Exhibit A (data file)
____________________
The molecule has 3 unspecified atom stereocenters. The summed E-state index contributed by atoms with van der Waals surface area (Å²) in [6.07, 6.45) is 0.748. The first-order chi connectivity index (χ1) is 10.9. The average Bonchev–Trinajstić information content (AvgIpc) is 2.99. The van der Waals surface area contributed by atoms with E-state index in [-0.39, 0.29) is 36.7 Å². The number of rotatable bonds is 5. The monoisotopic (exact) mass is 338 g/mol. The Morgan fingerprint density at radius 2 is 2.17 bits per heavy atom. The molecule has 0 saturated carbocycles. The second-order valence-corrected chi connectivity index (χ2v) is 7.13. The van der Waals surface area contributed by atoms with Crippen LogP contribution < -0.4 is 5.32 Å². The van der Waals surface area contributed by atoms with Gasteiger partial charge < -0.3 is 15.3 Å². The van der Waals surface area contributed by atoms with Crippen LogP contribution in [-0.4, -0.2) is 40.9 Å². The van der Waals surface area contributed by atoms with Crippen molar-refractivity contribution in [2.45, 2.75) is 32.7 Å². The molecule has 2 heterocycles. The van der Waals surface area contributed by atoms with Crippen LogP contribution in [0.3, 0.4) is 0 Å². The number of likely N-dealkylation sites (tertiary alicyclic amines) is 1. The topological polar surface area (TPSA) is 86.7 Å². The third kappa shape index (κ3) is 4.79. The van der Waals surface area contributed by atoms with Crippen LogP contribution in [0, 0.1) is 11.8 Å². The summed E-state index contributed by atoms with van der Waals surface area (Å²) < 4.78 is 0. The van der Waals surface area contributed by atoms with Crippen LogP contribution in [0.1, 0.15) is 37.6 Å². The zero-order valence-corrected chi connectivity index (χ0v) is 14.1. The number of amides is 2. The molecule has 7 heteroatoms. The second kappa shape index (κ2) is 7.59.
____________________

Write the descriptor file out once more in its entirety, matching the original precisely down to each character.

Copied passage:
The molecule has 3 unspecified atom stereocenters. The summed E-state index contributed by atoms with van der Waals surface area (Å²) in [6.07, 6.45) is 0.748. The first-order chi connectivity index (χ1) is 10.9. The average Bonchev–Trinajstić information content (AvgIpc) is 2.99. The van der Waals surface area contributed by atoms with E-state index in [-0.39, 0.29) is 36.7 Å². The number of rotatable bonds is 5. The monoisotopic (exact) mass is 338 g/mol. The Morgan fingerprint density at radius 2 is 2.17 bits per heavy atom. The molecule has 0 saturated carbocycles. The second-order valence-corrected chi connectivity index (χ2v) is 7.13. The van der Waals surface area contributed by atoms with Crippen LogP contribution < -0.4 is 5.32 Å². The van der Waals surface area contributed by atoms with Gasteiger partial charge < -0.3 is 15.3 Å². The van der Waals surface area contributed by atoms with Crippen LogP contribution in [-0.4, -0.2) is 40.9 Å². The van der Waals surface area contributed by atoms with Crippen molar-refractivity contribution in [2.45, 2.75) is 32.7 Å². The molecule has 2 heterocycles. The van der Waals surface area contributed by atoms with Crippen LogP contribution in [0.3, 0.4) is 0 Å². The number of likely N-dealkylation sites (tertiary alicyclic amines) is 1. The topological polar surface area (TPSA) is 86.7 Å². The third kappa shape index (κ3) is 4.79. The van der Waals surface area contributed by atoms with Crippen LogP contribution in [0, 0.1) is 11.8 Å². The summed E-state index contributed by atoms with van der Waals surface area (Å²) < 4.78 is 0. The van der Waals surface area contributed by atoms with Crippen LogP contribution in [0.1, 0.15) is 37.6 Å². The zero-order valence-corrected chi connectivity index (χ0v) is 14.1. The number of amides is 2. The molecule has 7 heteroatoms. The second kappa shape index (κ2) is 7.59.